Where to Eat

7 of the Best Places to Eat in Honolulu for Poke, Sushi and More

Eat like a local for the ultimate Aloha experience

The Vacationeer
Close up shot of a Hawaiian Poke Bowl.

Set amidst Hawaii's breathtaking vistas — waterfalls, lush mountainsides and some of the world's most stunning beaches — is an equally remarkable local food scene. 

Hawaii's cuisine is brimming with delicious flavors reminiscent of Polynesian, Asian, European and American influences. From classical Hawaiian dishes to innovative renditions of the island's traditional staples and flavors, it's no wonder visitors keep coming back to this foodie paradise for more.

Plan a visit to Honolulu, Hawaii's largest city, and you'll find no shortage of mouth-watering eateries to get your fill. 

So, before you Google "where to eat in Honolulu" or pull up Yelp to find local favorites, check out this list of seven places to eat in Honolulu for a taste of Aloha. 

Ono Seafood

The booming popularity of traditional Polynesian dishes such as the Poke Bowl has many travelers searching for the best place to satisfy their cravings. Enter Ono Seafood

Locals flock to this no-frills eatery for the variety of ahi poke and the laid-back atmosphere, where you'll discover traditional super ono ahi and tako poke. Other local favorites include dried fish and shrimp, pickled mango, poi, boiled peanuts and other tasty treats.

Order: Try the wok-friend yakisoba and bone-kalbi ribs and wash it all down with a crisp local beer, plenty of which flows on tap. 

Side Street Inn

In the heart of Honolulu is the Side Street Inn, a local gem that has garnered its fair share of awards and accolades for its inviting atmosphere and award-winning "gourmet comfort food."

Featured on the Travel Channel show "No Reservations," Food Network, and publications such as Saveur Magazine, L.A. Times and Travel + Leisure, this hometown favorite is arguably one of the best places to eat in Honolulu for a homestyle Hawaiian meal. 

Order: Start with 'ono grinds, then enjoy generous portions of kimchee fried rice, yakisoba and pork chops with your travel tribe — family-style.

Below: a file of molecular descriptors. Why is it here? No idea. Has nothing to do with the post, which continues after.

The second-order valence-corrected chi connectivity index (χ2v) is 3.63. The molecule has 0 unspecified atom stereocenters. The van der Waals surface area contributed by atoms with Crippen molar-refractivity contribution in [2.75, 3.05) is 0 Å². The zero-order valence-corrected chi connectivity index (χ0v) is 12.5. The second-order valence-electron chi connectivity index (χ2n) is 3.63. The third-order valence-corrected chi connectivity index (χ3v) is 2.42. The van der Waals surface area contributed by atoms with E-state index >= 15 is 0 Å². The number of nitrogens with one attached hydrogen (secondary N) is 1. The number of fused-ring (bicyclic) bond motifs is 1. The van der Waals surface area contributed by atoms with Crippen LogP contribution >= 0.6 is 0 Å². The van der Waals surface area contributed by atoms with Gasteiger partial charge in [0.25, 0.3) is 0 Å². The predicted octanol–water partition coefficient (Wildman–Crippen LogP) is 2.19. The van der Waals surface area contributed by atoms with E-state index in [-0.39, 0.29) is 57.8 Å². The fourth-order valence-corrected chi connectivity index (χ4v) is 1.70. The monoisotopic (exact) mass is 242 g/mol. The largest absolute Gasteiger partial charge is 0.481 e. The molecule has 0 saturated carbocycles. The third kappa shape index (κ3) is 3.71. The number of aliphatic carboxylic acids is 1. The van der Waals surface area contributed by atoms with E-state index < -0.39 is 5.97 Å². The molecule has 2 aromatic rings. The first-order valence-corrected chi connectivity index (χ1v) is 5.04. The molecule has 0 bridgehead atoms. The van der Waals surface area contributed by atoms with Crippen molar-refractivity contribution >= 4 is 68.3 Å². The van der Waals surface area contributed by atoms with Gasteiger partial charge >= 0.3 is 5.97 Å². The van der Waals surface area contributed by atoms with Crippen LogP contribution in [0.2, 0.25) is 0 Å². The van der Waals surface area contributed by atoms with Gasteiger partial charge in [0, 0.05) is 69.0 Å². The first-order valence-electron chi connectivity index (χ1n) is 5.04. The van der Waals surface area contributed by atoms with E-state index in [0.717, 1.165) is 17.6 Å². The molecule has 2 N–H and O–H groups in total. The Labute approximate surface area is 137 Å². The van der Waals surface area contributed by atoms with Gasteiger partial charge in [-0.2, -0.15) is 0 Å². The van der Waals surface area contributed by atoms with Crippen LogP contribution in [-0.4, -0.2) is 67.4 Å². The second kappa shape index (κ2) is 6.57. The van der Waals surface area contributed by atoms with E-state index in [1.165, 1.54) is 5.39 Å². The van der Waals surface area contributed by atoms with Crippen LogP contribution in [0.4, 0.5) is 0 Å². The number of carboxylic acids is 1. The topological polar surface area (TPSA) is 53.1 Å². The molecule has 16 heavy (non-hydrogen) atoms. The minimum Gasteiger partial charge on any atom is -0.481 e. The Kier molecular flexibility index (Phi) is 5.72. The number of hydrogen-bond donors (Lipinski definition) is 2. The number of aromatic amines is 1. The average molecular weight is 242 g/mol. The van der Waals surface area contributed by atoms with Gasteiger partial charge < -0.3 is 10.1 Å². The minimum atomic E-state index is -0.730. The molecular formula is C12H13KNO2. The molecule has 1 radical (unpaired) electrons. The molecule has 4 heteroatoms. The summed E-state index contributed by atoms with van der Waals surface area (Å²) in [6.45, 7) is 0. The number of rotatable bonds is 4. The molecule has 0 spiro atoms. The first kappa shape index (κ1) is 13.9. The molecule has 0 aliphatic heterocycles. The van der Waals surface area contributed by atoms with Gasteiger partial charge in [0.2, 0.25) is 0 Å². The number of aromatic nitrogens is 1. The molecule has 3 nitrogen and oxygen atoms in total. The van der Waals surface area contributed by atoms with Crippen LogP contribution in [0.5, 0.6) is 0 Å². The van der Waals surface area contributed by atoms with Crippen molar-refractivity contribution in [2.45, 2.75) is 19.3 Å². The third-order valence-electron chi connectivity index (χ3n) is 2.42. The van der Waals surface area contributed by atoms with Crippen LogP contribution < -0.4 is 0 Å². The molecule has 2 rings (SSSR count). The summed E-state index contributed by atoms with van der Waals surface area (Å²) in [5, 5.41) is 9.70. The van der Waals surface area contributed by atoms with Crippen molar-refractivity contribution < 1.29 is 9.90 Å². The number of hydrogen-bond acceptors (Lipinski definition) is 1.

Maguro Brothers

Tucked away inside the fresh foods markets of Chinatown is a basic counter-service kitchen known for its wide variety of remarkably fresh poke, sashimi and cooked fish dishes. If you're a first-time visitor at Maguro Brothers, don't worry if the menu board feels a little overwhelming. 

Just remember that the board has three sections: poke, sashimi and cooked fish — all served over rice. Many travelers recommend letting a few parties go ahead of you so you can observe the ordering process. 

Order: If you're craving sashimi or poke, try the "King salmon, and add uni on rice," or the "ume-shiso Ahi poke on rice." However, if you prefer cooked fish, order it like a local — requesting sushi rice instead of the cooked rice.  


To taste Hawaii's Japanese influences, take a trip to Tokkuri-tei, a Honolulu food scene veteran. Step inside this Japanese-style tavern and sushi bar, beloved by locals for its sharable with small plates, or "otsumami," sushi, beer and liquor. 

Tokkuri-tei's creative menu strikes the delicate balance between traditional Japanese offerings and contemporary dishes with a Polynesian flair, creating a delight for your taste buds. 

Order: Try the melt-in-your-mouth Miso Butterfish or the IkaYaki, a squid pancake that tastes like pumpkin pie. Don't forget the Hawaiian-style sashimi poke bowls.


Regularly touted as "the best sushi in Hawaii," this nondescript, bring your own beer-style sushi bar offers memorable seafood dishes in a cozy space. Mitch's menu boasts various rolls and sashimi options, including the lobster sashimi — presentation in itself. 

Locals recommend making reservations and suggest street parking for convenience. 

Order: Add the swoon-worthy Toro sashimi, Miso Salmon and Lobster Van Van to your must-try list. 

Leonard's Bakery

Leonard's is one of Oahu's most popular destinations for buying malasadas, Portuguese donuts that are golden brown and crunchy on the outside, with soft, fluffy dough on the inside. The finishing touch includes generously rolling the confections in sugar for an undeniably delicious treat. 

As you can imagine, foodies from far and wide come to Leonard's to satisfy their sweet tooth. It's not uncommon for the line to stretch out the door, so plan yourself plenty of time. 

Order: Shake it up and try your malasadas rolled in cinnamon instead of the regular sugar or order try one with a tasty filling. Custard, coconut cream, chocolate and guava are among the popular options. 

Helena's Hawaiian Food

In 1946, Helen Chock opened the doors to Helena's Hawaiian Food, a humble eatery that serves the local community quality Hawaiian cuisine. Today, droves of locals and visitors frequent this unassuming Hawaiian mainstay for meals that are worth the wait. 

So much so that, in 2000, the James Beard Foundation took notice and awarded Helena's Regional Classic Award. 

Order: Popular menu items include tripe stew, short ribs (pipikaula style), and fried butterfish collar.


Read Best of Hawaii: Oahu Activities for more ideas to make your time in the islands unforgettable.





The Vacationeer

The Vacationeer is a collective of Hilton Grand Vacations storytellers whose goal is to inspire travelers to go further. We're always on the lookout for new destinations to explore, useful travel tips, and unique ideas to help you plan the most memorable vacations possible.

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